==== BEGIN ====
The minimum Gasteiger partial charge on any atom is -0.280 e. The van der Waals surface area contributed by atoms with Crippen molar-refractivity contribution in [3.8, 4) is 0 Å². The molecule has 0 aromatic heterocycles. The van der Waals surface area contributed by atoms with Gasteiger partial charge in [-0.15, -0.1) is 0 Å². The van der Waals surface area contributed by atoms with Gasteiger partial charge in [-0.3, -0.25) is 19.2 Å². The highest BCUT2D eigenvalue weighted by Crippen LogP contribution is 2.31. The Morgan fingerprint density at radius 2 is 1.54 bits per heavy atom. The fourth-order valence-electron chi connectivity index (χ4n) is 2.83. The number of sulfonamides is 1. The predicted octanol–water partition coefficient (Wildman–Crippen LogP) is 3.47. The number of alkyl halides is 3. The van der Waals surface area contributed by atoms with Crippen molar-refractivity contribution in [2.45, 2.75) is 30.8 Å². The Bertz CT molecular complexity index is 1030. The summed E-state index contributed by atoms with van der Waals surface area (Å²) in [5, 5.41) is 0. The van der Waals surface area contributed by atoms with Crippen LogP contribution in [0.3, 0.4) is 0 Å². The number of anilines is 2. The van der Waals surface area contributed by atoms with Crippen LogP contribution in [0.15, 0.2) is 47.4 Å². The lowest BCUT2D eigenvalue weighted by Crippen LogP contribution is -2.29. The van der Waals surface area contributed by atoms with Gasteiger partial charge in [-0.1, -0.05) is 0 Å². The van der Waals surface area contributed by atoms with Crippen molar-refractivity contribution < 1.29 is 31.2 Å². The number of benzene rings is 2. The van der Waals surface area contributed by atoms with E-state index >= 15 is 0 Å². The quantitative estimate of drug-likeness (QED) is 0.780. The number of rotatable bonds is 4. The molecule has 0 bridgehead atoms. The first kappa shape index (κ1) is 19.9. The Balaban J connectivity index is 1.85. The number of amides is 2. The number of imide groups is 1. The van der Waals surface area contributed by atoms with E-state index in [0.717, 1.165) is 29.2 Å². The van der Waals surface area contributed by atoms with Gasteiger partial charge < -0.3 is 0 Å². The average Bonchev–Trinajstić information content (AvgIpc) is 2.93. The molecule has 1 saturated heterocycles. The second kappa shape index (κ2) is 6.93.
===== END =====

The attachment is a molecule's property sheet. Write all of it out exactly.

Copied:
The minimum Gasteiger partial charge on any atom is -0.280 e. The van der Waals surface area contributed by atoms with Crippen molar-refractivity contribution in [3.8, 4) is 0 Å². The molecule has 0 aromatic heterocycles. The van der Waals surface area contributed by atoms with Gasteiger partial charge in [-0.15, -0.1) is 0 Å². The van der Waals surface area contributed by atoms with Gasteiger partial charge in [-0.3, -0.25) is 19.2 Å². The highest BCUT2D eigenvalue weighted by Crippen LogP contribution is 2.31. The Morgan fingerprint density at radius 2 is 1.54 bits per heavy atom. The fourth-order valence-electron chi connectivity index (χ4n) is 2.83. The number of sulfonamides is 1. The predicted octanol–water partition coefficient (Wildman–Crippen LogP) is 3.47. The number of alkyl halides is 3. The van der Waals surface area contributed by atoms with Crippen molar-refractivity contribution in [2.45, 2.75) is 30.8 Å². The Bertz CT molecular complexity index is 1030. The summed E-state index contributed by atoms with van der Waals surface area (Å²) in [5, 5.41) is 0. The van der Waals surface area contributed by atoms with Crippen LogP contribution in [0.3, 0.4) is 0 Å². The number of anilines is 2. The van der Waals surface area contributed by atoms with Crippen LogP contribution in [0.15, 0.2) is 47.4 Å². The lowest BCUT2D eigenvalue weighted by Crippen LogP contribution is -2.29. The van der Waals surface area contributed by atoms with Gasteiger partial charge in [-0.1, -0.05) is 0 Å². The van der Waals surface area contributed by atoms with Crippen molar-refractivity contribution < 1.29 is 31.2 Å². The number of benzene rings is 2. The van der Waals surface area contributed by atoms with E-state index >= 15 is 0 Å². The quantitative estimate of drug-likeness (QED) is 0.780. The number of rotatable bonds is 4. The molecule has 0 bridgehead atoms. The first kappa shape index (κ1) is 19.9. The Balaban J connectivity index is 1.85. The number of amides is 2. The number of imide groups is 1. The van der Waals surface area contributed by atoms with E-state index in [0.717, 1.165) is 29.2 Å². The van der Waals surface area contributed by atoms with Gasteiger partial charge < -0.3 is 0 Å². The average Bonchev–Trinajstić information content (AvgIpc) is 2.93. The molecule has 1 saturated heterocycles. The second kappa shape index (κ2) is 6.93.